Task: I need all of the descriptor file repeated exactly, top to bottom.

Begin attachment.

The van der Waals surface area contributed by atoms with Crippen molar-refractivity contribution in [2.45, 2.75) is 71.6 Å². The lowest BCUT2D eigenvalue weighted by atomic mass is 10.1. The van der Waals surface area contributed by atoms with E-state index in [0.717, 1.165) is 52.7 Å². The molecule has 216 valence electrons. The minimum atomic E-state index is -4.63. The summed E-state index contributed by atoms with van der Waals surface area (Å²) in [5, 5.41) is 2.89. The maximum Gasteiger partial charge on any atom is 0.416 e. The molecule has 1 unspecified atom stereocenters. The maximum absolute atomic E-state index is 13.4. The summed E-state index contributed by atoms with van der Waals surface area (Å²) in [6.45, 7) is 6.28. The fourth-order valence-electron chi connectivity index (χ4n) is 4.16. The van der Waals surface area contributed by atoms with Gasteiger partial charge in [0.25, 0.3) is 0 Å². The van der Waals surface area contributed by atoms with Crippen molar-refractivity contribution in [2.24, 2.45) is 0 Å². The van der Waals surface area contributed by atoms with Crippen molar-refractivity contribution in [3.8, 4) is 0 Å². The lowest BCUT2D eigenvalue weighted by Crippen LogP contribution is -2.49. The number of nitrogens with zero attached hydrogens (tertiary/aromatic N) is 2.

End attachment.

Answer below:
The van der Waals surface area contributed by atoms with Crippen molar-refractivity contribution in [2.45, 2.75) is 71.6 Å². The lowest BCUT2D eigenvalue weighted by atomic mass is 10.1. The van der Waals surface area contributed by atoms with E-state index in [0.717, 1.165) is 52.7 Å². The molecule has 216 valence electrons. The minimum atomic E-state index is -4.63. The summed E-state index contributed by atoms with van der Waals surface area (Å²) in [5, 5.41) is 2.89. The maximum Gasteiger partial charge on any atom is 0.416 e. The molecule has 1 unspecified atom stereocenters. The maximum absolute atomic E-state index is 13.4. The summed E-state index contributed by atoms with van der Waals surface area (Å²) in [6.45, 7) is 6.28. The fourth-order valence-electron chi connectivity index (χ4n) is 4.16. The van der Waals surface area contributed by atoms with Gasteiger partial charge in [0.25, 0.3) is 0 Å². The van der Waals surface area contributed by atoms with Crippen molar-refractivity contribution in [2.24, 2.45) is 0 Å². The van der Waals surface area contributed by atoms with Crippen molar-refractivity contribution in [3.8, 4) is 0 Å². The lowest BCUT2D eigenvalue weighted by Crippen LogP contribution is -2.49. The number of nitrogens with zero attached hydrogens (tertiary/aromatic N) is 2.